The Scriptures are quoted from the Common English Bible.
I thank Christ Jesus our Lord, who has given me strength because he considered me faithful. So he appointed me to ministry even though I used to speak against him, attack his people, and I was proud. But I was shown mercy because I acted in ignorance and without faith. Our Lord's favor poured all over me along with the faithfulness and love that are in Christ Jesus. This saying is reliable and deserves full acceptance: "Christ Jesus came into the world to save sinners"—and I'm the biggest sinner of all. But this is why I was shown mercy, so that Christ Jesus could show his endless patience to me first of all. So I'm an example for those who are going to believe in him for eternal life. Now to the king of the ages, to the immortal, invisible, and only God, may honor and glory be given to him forever and always! Amen.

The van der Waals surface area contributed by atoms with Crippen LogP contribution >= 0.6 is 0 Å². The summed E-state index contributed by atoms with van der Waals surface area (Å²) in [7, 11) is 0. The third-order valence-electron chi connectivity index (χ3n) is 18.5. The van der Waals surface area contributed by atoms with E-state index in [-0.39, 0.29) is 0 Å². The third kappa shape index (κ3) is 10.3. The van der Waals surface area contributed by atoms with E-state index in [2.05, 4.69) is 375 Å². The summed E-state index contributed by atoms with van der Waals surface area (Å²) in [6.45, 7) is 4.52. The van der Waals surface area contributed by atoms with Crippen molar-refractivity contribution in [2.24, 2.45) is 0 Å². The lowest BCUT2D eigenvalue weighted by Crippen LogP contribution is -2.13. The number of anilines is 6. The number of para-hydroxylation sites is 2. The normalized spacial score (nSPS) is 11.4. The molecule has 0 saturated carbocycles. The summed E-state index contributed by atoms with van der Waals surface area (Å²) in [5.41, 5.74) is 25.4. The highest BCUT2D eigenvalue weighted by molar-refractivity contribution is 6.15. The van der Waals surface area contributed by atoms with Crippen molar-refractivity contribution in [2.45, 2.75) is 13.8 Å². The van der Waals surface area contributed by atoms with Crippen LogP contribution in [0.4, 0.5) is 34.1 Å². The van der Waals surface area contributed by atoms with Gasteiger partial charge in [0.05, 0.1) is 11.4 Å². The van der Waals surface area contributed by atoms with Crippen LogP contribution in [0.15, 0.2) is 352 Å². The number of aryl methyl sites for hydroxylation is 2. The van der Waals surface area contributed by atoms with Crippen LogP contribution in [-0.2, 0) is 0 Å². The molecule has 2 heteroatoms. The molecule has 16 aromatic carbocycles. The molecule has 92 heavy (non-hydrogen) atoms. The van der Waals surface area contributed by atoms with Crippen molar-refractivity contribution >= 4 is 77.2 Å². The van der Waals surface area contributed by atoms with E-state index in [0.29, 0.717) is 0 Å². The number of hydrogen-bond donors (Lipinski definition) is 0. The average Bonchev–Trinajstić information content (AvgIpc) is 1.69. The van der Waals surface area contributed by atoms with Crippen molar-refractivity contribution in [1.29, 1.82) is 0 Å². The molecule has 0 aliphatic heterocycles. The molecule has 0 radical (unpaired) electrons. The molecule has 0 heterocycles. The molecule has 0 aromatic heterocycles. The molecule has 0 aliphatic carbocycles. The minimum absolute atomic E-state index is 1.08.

1 Timothy 1:12-17
All the tax collectors and sinners were gathering around Jesus to listen to him. The Pharisees and legal experts were grumbling, saying, "This man welcomes sinners and eats with them." Jesus told them this parable: “Suppose someone among you had one hundred sheep and lost one of them. Wouldn't he leave the other ninety-nine in the pasture and search for the lost one until he finds it? And when he finds it, he is thrilled and places it on his shoulders. When he arrives home, he calls together his friends and neighbors, saying to them, ‘Celebrate with me because I've found my lost sheep.' In the same way, I tell you, there will be more joy in heaven over one sinner who changes both heart and life than over ninety-nine righteous people who have no need to change their hearts and lives.
"Or what woman, if she owns ten silver coins and loses one of them, won't light a lamp and sweep the house, searching her home carefully until she finds it? When she finds it, she calls together her friends and neighbors, saying, ‘Celebrate with me because I've found my lost coin.' In the same way, I tell you, joy breaks out in the presence of God's angels over one sinner who changes both heart and life."